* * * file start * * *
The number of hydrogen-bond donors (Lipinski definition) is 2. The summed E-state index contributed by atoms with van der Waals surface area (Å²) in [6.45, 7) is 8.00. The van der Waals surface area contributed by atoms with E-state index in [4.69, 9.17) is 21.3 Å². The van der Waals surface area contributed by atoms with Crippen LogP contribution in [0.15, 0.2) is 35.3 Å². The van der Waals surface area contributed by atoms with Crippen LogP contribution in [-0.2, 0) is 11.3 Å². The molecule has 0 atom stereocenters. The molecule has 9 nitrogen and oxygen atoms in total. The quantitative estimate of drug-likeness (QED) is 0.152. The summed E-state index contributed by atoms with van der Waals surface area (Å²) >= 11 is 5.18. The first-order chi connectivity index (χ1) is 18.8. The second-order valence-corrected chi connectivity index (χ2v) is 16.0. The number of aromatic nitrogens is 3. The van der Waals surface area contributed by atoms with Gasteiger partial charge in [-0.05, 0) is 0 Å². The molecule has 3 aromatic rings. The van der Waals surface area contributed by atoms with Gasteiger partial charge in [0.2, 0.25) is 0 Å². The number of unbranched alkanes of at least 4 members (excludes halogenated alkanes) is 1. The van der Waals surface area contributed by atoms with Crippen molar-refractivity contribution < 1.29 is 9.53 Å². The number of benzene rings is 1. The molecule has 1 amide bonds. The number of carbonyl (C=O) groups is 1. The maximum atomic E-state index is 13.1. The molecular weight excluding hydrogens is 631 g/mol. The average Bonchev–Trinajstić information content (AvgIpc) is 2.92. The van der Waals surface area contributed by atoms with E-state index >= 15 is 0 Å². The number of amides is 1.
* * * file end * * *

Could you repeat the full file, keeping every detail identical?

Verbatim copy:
The number of hydrogen-bond donors (Lipinski definition) is 2. The summed E-state index contributed by atoms with van der Waals surface area (Å²) in [6.45, 7) is 8.00. The van der Waals surface area contributed by atoms with E-state index in [4.69, 9.17) is 21.3 Å². The van der Waals surface area contributed by atoms with Crippen LogP contribution in [0.15, 0.2) is 35.3 Å². The van der Waals surface area contributed by atoms with Crippen LogP contribution in [-0.2, 0) is 11.3 Å². The molecule has 0 atom stereocenters. The molecule has 9 nitrogen and oxygen atoms in total. The quantitative estimate of drug-likeness (QED) is 0.152. The summed E-state index contributed by atoms with van der Waals surface area (Å²) >= 11 is 5.18. The first-order chi connectivity index (χ1) is 18.8. The second-order valence-corrected chi connectivity index (χ2v) is 16.0. The number of aromatic nitrogens is 3. The van der Waals surface area contributed by atoms with Gasteiger partial charge in [-0.05, 0) is 0 Å². The molecule has 3 aromatic rings. The van der Waals surface area contributed by atoms with Gasteiger partial charge in [0.2, 0.25) is 0 Å². The number of unbranched alkanes of at least 4 members (excludes halogenated alkanes) is 1. The van der Waals surface area contributed by atoms with Crippen molar-refractivity contribution < 1.29 is 9.53 Å². The number of benzene rings is 1. The molecule has 1 amide bonds. The number of carbonyl (C=O) groups is 1. The maximum atomic E-state index is 13.1. The molecular weight excluding hydrogens is 631 g/mol. The average Bonchev–Trinajstić information content (AvgIpc) is 2.92. The van der Waals surface area contributed by atoms with E-state index >= 15 is 0 Å². The number of amides is 1.